Sixty-six percent of the new wheat crop was rated poor to very poor by crop experts in Texas this week, with wheat growers in the state forecast to harvest only 64.8 million bushels this year, down 50 percent from last year. Early plantings of corn and cotton were also struggling.

South-central Texas normally gets about 18 inches of moisture accumulation in the first three months of the year. So far this year, the accumulation is less than 2 inches, according to the Texas Agricultural Statistics Service.

Lost agricultural production in Texas is estimated to top $3 billion, but the tally will be far greater through the region.

Texas agriculture is suffering so much that this week the state set up a relief fund to solicit donations for activities such as shipping in hay and water for livestock and rebuilding fences.

The state also has a "hay hotline" to connect people who need hay with people who have it.

Oklahoma is nearly as bad. Farmers there typically grow more than 100 million bushels of winter wheat every year, bringing in 121 million bushels last summer. Many growers this year estimate the harvest could see only 80 million bushels.

There is little relief in sight, Svoboda said. "Near-term, the forecasts are high and dry for the next week in the Southwest," he said.

(Editing by John Picinich)

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Green Climate Fund clears planning hurdle

Yahoo News 15 Apr 11;

PARIS (AFP) – A planned fund to channel hundreds of billions of dollars to poor countries exposed to climate change has overcome an early obstacle, the UN said on Friday.

Members of the UN Framework Convention on Climate Change have agreed on the make-up of a 40-seat transitional committee to design the Green Climate Fund (GCF), an issue that had been debated for weeks, the UNFCCC said.

Established at the UNFCCC's conference in Cancun last December, the GCF aims at administering aid, potentially worth 100 billion dollars a year by 2020, to developing countries at risk from rising seas, worsening drought, flood and storms.

The task of drawing up the GCF's terms of reference was entrusted to a transitional panel of 25 developing and 15 developed countries.

Important details are at stake, including the scope of a registry to record financial pledges and climate-mitigating action and whether non-governmental groups, the private sector and international organisations should be allowed to take part.

The committee had been scheduled to hold its maiden meeting in Mexico City on March 14 and 15, but the talks were snagged by discord over how to allot seats among the UNFCCC's geographical blocs.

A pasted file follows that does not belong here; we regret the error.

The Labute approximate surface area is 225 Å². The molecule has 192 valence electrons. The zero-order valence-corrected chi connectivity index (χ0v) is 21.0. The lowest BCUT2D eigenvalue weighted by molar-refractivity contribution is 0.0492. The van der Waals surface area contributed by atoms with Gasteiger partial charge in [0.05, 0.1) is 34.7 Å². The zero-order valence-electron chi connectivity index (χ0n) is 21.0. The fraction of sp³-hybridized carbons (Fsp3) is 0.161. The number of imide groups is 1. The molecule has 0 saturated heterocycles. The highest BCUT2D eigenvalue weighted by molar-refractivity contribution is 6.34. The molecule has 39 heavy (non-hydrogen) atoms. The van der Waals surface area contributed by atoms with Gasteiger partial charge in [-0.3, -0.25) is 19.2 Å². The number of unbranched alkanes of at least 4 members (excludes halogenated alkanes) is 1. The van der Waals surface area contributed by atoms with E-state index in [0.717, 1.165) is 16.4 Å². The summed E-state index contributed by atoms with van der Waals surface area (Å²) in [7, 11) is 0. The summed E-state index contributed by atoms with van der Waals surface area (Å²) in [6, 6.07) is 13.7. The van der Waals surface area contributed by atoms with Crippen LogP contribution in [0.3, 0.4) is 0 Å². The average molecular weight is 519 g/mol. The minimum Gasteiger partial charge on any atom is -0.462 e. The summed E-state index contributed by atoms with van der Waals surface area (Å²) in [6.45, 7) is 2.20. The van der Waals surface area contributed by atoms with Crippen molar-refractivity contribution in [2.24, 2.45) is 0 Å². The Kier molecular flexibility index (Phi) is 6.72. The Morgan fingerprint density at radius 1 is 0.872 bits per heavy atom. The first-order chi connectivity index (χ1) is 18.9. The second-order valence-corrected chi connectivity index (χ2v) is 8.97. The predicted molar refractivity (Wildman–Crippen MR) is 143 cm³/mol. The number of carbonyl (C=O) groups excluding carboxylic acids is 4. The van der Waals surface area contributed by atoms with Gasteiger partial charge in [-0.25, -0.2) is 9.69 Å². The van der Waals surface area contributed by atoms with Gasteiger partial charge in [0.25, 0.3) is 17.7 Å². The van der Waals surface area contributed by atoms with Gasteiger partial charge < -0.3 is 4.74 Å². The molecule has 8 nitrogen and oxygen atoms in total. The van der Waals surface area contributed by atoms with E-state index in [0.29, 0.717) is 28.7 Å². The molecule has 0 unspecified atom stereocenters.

This problem has now been resolved, and the first meeting will take place in the Mexican capital on April 28 and 29, the UNFCCC said in a press release.

Of the 40 seats, seven have gone to delegates from Africa, seven from Asia, seven from the Latin American/Caribbean region, 15 from developed countries, two from least developed countries and two from small island developing states.

"(...) Parties have put forward experienced and respected individuals," UNFCCC Executive Secretary Christiana Figueres said.

"The transparent, predictable and adequate provision of finance in the long-term is essential to ensure that the poor and vulnerable can build themselves a sustainable future in the face of climate change."

Governments agree on members for new Green Climate Fund
UNEP 15 Apr 11;

Bonn, 15 April 2011 - Parties to the United Nations Framework Convention on Climate Change (UNFCCC) have agreed the selection of the forty members who will be entrusted with the task of designing the Green Climate Fund, the new institution which will manage long-term finance mobilized to enable developing countries to address climate change.

The selection of this Transitional Committee, which will prepare operational specifications for the fund in time for approval by the next UN Climate Conference in Durban, in December, was one of the first scheduled tasks for 2011 under the international Cancun Agreements.

The high level of interest among governments in contributing to the design process is a demonstration of the great interest among Parties in the Green Climate Fund. Parties have put forward experienced and respected individuals from the fields of finance and climate change, UNFCCC Executive Secretary Christiana Figueres said on Friday.

The transparent, predictable and adequate provision of finance in the long-term is essential to ensure that the poor and vulnerable can build themselves a sustainable future in the face of climate change, she said.

The Transitional Committee will have its first meeting in Mexico City on April 28 and 29. The meeting will be open to observers and the proceedings will be web cast on the UNFCCC website.

A list of members and information on their background can be found on the UNFCCC website

The Green Fund is being launched in the broad context of long-term financial support agreed at Cancun, under which industrialized countries committed to a goal of mobilizing jointly USD 100 billion per year by 2020. These funds would be raised from a mix of public and private sources and directly linked to meaningful mitigation actions and transparency on implementation.

The Cancun Agreements, reached on 11 December in Cancun, Mexico, at the 2010 United Nations Climate Change Conference, are a set of significant decisions by the international community to address the long-term challenge of climate change collectively and comprehensively over time and to take concrete action now to speed up the global response.

An overview of these agreements and an overview of the Green Climate Fund can be found on the UNFCCC website.